Goodrich and Hill would like to find out more about what happened to their ancestors at Dunning, but documents are not easy to find. The Illinois State Archives in Springfield has Chicago State Hospital’s admission and discharge records from 1920 to 1951, but you need a court order to see them. Some early Cook County records, showing patients who were sent to Dunning between 1877 and 1887, are available for anyone to see in the state archives branch at Northeastern Illinois University.

Changing mental health treatments 
In the first half of the 20th century, Chicago State Hospital used several different treatments for mental illness. Hydrotherapy used hot or cold water to soothe people who were depressed or agitated. Fever treatments induced high temperatures to kill off bacteria in the brains of patients with syphilis.

Lobotomies were not performed at Chicago State Hospital, but Mehr says the hospital did send some of its patients elsewhere for the treatment, which cuts the brain’s frontal lobe. “That’s like shooting someone in the head with a shotgun,” he says.

For a time, some patients at Dunning and other Illinois hospitals were given electroshock therapy “once a day, every day for years, which is just an absolute abomination,” Mehr says. “That was a terrible thing to do.”

A new era of psychiatric treatment began in 1954, with the discovery Thorazine, the first in a new wave of drugs that directly affected the symptoms of mental illness.

Mehr, 71, worked for a year at Chicago State Hospital, during an internship from 1964 to 1965. He says the conditions he witnessed were vastly superior to the travesties of Dunning’s early history. “My impressions weren’t all that bad,” he says. And yet, he adds, “The problem … was that these state hospitals were overcrowded.”

Chicago State Hospital’s buildings closed after it merged in 1970 with the nearby Charles F. Read Zone Center, which had opened on the west side of Oak Park Avenue in 1965. Since 1970, it has been known as Chicago-Read Mental Health Center. Today, for better or worse, fewer people with mental illnesses stay for prolonged periods of time in hospitals.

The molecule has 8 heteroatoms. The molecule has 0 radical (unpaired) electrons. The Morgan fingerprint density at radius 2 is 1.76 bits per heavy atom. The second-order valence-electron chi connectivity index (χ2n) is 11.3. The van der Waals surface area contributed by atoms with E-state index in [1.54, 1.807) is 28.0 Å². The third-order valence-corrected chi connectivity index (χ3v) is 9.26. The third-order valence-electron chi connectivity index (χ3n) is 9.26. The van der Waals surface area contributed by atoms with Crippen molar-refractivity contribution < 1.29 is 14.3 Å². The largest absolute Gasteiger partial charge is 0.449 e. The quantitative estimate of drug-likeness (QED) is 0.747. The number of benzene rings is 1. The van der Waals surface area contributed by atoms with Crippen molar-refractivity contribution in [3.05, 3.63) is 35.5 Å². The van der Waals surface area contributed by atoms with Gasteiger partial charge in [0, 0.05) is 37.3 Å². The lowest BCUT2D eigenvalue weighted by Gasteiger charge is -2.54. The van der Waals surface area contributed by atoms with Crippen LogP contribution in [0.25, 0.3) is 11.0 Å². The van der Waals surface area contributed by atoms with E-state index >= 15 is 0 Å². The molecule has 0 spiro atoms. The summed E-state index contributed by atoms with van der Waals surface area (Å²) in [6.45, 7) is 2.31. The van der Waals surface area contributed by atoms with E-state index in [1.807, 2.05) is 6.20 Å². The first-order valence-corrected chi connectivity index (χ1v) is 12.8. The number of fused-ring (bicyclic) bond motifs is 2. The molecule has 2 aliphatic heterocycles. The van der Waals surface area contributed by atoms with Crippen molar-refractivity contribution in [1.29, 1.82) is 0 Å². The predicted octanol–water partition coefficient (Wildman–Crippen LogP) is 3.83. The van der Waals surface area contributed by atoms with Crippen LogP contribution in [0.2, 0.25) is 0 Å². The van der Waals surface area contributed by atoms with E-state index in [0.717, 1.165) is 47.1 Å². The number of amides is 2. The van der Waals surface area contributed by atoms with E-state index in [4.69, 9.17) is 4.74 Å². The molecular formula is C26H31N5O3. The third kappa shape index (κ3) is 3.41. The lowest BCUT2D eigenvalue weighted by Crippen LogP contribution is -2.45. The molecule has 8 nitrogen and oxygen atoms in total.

Bodies discovered in 1989 
In the years after Chicago State Hospital closed, the state sold much of the property. Today, the land includes the Dunning Square shopping center, which is anchored by a Jewel store; the campus of Wright College; the Maryville Center for Children; and houses and condominiums.

State officials apparently didn’t realize that human bodies were buried underneath a section of the Dunning land when they sold it to Pontarelli Builders, which began work putting up houses. In 1989, a backhoe operator working on the project found a corpse. The state had recently passed a law requiring archaeological assessments before construction is allowed on any property where human remains have been found, so archaeologist David Keene was hired to examine the site. Keene was on the faculty at Loyola University at the time, and now he runs his own company, Archaeological Research.
“The area was just littered with human remains, with human bone all over the place, where they had disturbed things,” he says.

Keene has a vivid recollection of that corpse found by the backhoe. It appeared to be a Civil War veteran. Much of the body was still intact, probably because it had been embalmed with arsenic, a common treatment at the time, which would kill any organisms that would try to consume the flesh.

“He was cut in half at the waist by the backhoe,” Keene says. “His skin was in relatively good condition … I mean, you could see his face. But there was considerable deterioration on the face. You could see the mustache. You could see his hair. He had red hair, but it was patchy. The other distinguishing features of the face were no longer there. And he had a jacket on … it was obviously a military jacket. We only saw it briefly. We didn’t spend a lot of time with it — mostly because the odor was unbelievable, to say the least.”

Keene guided a careful excavation of the land around this gruesome discovery — stopping the digging whenever a coffin or human remains were revealed. He determined that a five-acre cemetery was hidden, just northwest of the current-day corner of Belle Plaine and Neenah avenues. As a result of Keene’s findings, that property was set aside as the Read-Dunning Memorial Park, which was dedicated in 2002. Construction was allowed on the land south of it.

This was just the second-oldest of three cemeteries on the Dunning grounds. The earliest cemetery was near the original poorhouse, just west of Naragansett Avenue and north of Belle Plaine. County officials had supposedly moved the bodies out of that cemetery into the second graveyard, but Keene says bodies did turn up there during another construction project. “We found a little over 30 individuals there, and we were able to remove them so (the developer) could build his building there,” Keene says.

And when Wright College was under construction on the former asylum grounds in the early 1990s, scattered human remains surfaced there, too, Keene says.